Medical Author: Melissa Conrad Stöppler, MD
Medical Editor: William C. Shiel Jr., MD, FACP, FACR
My children were not vaccinated against chickenpox. When they were young, we were living in Europe, where the medical community does not encourage immunization against this disease. Consequently, my kids developed chickenpox at an early age, during one month in which over 30 children in our neighborhood became infected.
I had, in fact, planned to have the children immunized for chickenpox on our next visit to the U.S., but the infection came before that happened. My oldest child, who was 4 at the time, contracted chickenpox from a friend at preschool. He hardly suffered at all; there were perhaps only 20 or 25 skin lesions in total. Not so for my youngest two children, then aged 2 and a half and 16 months. Because their exposure came from their older brother at home ("prolonged" exposures in the home can lead to more severe disease than casual or onetime exposures) they were both covered from head to toe with the itchy spots. Even the membranes of their mouths and eyes were affected, and they were listless with fever. While no serious complications developed, they were decidedly miserable and uncomfortable for days.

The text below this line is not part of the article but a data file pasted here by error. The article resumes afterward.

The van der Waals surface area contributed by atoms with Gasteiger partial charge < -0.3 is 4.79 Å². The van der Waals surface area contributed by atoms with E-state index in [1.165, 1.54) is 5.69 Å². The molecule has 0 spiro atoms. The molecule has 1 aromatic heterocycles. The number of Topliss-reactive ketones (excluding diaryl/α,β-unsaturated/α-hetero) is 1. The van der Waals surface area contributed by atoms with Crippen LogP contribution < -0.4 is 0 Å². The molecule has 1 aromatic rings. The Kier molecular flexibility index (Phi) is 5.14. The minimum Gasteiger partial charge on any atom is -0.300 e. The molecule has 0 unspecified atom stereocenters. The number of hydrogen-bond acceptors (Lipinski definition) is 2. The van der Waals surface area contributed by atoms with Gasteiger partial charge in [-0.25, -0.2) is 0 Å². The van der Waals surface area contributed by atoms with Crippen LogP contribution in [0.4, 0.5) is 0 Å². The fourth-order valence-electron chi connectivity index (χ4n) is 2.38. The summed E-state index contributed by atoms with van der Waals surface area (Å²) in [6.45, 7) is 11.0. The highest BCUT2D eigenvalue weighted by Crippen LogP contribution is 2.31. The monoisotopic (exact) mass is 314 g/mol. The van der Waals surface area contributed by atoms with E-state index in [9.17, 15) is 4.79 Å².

Living in Europe and talking with other parents, I encountered a good bit of skepticism about the chickenpox vaccine in use in the U.S. While hardly anyone considered the vaccine to be dangerous, most felt it wasn't necessary to vaccinate a child against what they perceived to be a "harmless" disease that even "strengthened" their child's immune system.
Even if chickenpox doesn't cause lasting problems in most people, the condition is far from harmless for some. It can lead to serious illness in adults, very young infants, and those whose immune systems are suppressed. According to the U.S. Centers for Disease Control and Prevention (CDC), before the advent of the chickenpox vaccine, about 11,000 people were hospitalized each year and about 100 deaths occurred each year in the U.S. as a result of infection with the chickenpox virus (varicella-zoster virus, or VZV).
After caring for my youngest two children when they had chickenpox, I can personally attest to the fact that the virus can cause a very unpleasant illness with fever, rash, and constant itching. Scratching of the skin lesions can lead to secondary infections of the skin that may even result in scarring. In adults, years after the initial infection, the virus can reactivate to produce the painful blisters of shingles. In rare cases, chickenpox can cause pneumonia or a potentially fatal brain infection.
Like any vaccine, the chickenpox vaccine may lead to mild side effects and to serious side effects in extremely rare cases. However, pediatric experts agree that getting the vaccine is much safer than getting a serious disease as a result of chickenpox.
Reference: U.S. CDC, "Vaccine Information Statement, VZV vaccine," 1/10/07.